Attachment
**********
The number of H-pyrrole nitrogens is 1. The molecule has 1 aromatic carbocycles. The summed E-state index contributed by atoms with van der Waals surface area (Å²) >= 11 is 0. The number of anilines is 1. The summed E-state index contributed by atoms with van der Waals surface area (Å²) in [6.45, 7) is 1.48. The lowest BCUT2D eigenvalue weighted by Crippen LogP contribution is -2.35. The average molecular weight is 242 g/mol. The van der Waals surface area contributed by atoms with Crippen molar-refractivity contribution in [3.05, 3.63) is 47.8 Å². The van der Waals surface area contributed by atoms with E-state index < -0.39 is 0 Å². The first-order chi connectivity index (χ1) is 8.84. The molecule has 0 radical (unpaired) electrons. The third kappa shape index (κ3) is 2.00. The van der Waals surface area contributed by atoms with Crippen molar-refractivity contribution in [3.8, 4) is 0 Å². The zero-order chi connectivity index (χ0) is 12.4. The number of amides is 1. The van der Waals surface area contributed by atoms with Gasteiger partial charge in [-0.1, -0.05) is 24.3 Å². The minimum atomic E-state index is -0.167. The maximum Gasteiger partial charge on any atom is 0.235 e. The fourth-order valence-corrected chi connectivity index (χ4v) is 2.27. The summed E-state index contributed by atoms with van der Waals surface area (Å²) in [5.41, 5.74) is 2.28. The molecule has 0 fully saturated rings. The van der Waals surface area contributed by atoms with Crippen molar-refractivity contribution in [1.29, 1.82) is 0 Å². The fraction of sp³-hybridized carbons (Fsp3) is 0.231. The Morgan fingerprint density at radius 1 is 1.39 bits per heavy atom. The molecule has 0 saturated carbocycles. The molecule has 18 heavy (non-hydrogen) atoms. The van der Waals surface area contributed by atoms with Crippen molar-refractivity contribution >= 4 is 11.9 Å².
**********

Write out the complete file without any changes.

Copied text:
The number of H-pyrrole nitrogens is 1. The molecule has 1 aromatic carbocycles. The summed E-state index contributed by atoms with van der Waals surface area (Å²) >= 11 is 0. The number of anilines is 1. The summed E-state index contributed by atoms with van der Waals surface area (Å²) in [6.45, 7) is 1.48. The lowest BCUT2D eigenvalue weighted by Crippen LogP contribution is -2.35. The average molecular weight is 242 g/mol. The van der Waals surface area contributed by atoms with Crippen molar-refractivity contribution in [3.05, 3.63) is 47.8 Å². The van der Waals surface area contributed by atoms with E-state index < -0.39 is 0 Å². The first-order chi connectivity index (χ1) is 8.84. The molecule has 0 radical (unpaired) electrons. The third kappa shape index (κ3) is 2.00. The van der Waals surface area contributed by atoms with Crippen molar-refractivity contribution in [3.8, 4) is 0 Å². The zero-order chi connectivity index (χ0) is 12.4. The number of amides is 1. The van der Waals surface area contributed by atoms with Gasteiger partial charge in [-0.1, -0.05) is 24.3 Å². The minimum atomic E-state index is -0.167. The maximum Gasteiger partial charge on any atom is 0.235 e. The fourth-order valence-corrected chi connectivity index (χ4v) is 2.27. The summed E-state index contributed by atoms with van der Waals surface area (Å²) in [5.41, 5.74) is 2.28. The molecule has 0 fully saturated rings. The van der Waals surface area contributed by atoms with Crippen molar-refractivity contribution in [1.29, 1.82) is 0 Å². The fraction of sp³-hybridized carbons (Fsp3) is 0.231. The Morgan fingerprint density at radius 1 is 1.39 bits per heavy atom. The molecule has 0 saturated carbocycles. The molecule has 18 heavy (non-hydrogen) atoms. The van der Waals surface area contributed by atoms with Crippen molar-refractivity contribution >= 4 is 11.9 Å².